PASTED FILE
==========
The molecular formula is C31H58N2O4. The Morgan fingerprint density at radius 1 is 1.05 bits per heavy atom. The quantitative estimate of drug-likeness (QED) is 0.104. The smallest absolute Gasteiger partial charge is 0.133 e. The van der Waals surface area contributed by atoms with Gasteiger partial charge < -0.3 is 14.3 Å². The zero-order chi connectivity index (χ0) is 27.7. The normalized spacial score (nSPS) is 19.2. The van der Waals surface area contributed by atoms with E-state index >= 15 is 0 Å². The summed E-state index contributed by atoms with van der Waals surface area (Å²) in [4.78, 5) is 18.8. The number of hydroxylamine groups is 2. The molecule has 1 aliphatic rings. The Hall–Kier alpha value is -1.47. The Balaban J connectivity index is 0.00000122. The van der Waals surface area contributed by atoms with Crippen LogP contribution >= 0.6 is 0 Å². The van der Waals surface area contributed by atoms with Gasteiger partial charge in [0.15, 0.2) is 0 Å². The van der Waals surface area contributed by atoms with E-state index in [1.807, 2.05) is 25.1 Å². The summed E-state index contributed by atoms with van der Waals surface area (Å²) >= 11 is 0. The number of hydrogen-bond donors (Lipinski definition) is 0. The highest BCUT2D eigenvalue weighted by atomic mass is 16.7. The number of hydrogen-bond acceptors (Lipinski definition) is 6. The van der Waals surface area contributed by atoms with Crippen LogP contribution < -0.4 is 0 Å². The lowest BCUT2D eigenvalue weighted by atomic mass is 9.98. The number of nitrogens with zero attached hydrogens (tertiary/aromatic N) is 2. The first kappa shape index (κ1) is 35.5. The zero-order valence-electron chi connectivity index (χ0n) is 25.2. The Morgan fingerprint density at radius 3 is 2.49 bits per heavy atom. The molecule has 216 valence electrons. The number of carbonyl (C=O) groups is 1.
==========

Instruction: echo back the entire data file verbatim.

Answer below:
The molecular formula is C31H58N2O4. The Morgan fingerprint density at radius 1 is 1.05 bits per heavy atom. The quantitative estimate of drug-likeness (QED) is 0.104. The smallest absolute Gasteiger partial charge is 0.133 e. The van der Waals surface area contributed by atoms with Gasteiger partial charge < -0.3 is 14.3 Å². The zero-order chi connectivity index (χ0) is 27.7. The normalized spacial score (nSPS) is 19.2. The van der Waals surface area contributed by atoms with E-state index >= 15 is 0 Å². The summed E-state index contributed by atoms with van der Waals surface area (Å²) in [4.78, 5) is 18.8. The number of hydroxylamine groups is 2. The molecule has 1 aliphatic rings. The Hall–Kier alpha value is -1.47. The Balaban J connectivity index is 0.00000122. The van der Waals surface area contributed by atoms with Crippen LogP contribution >= 0.6 is 0 Å². The van der Waals surface area contributed by atoms with Gasteiger partial charge in [0.15, 0.2) is 0 Å². The van der Waals surface area contributed by atoms with E-state index in [1.807, 2.05) is 25.1 Å². The summed E-state index contributed by atoms with van der Waals surface area (Å²) >= 11 is 0. The number of hydrogen-bond donors (Lipinski definition) is 0. The highest BCUT2D eigenvalue weighted by atomic mass is 16.7. The number of hydrogen-bond acceptors (Lipinski definition) is 6. The van der Waals surface area contributed by atoms with Crippen LogP contribution < -0.4 is 0 Å². The lowest BCUT2D eigenvalue weighted by atomic mass is 9.98. The number of nitrogens with zero attached hydrogens (tertiary/aromatic N) is 2. The first kappa shape index (κ1) is 35.5. The zero-order valence-electron chi connectivity index (χ0n) is 25.2. The Morgan fingerprint density at radius 3 is 2.49 bits per heavy atom. The molecule has 216 valence electrons. The number of carbonyl (C=O) groups is 1.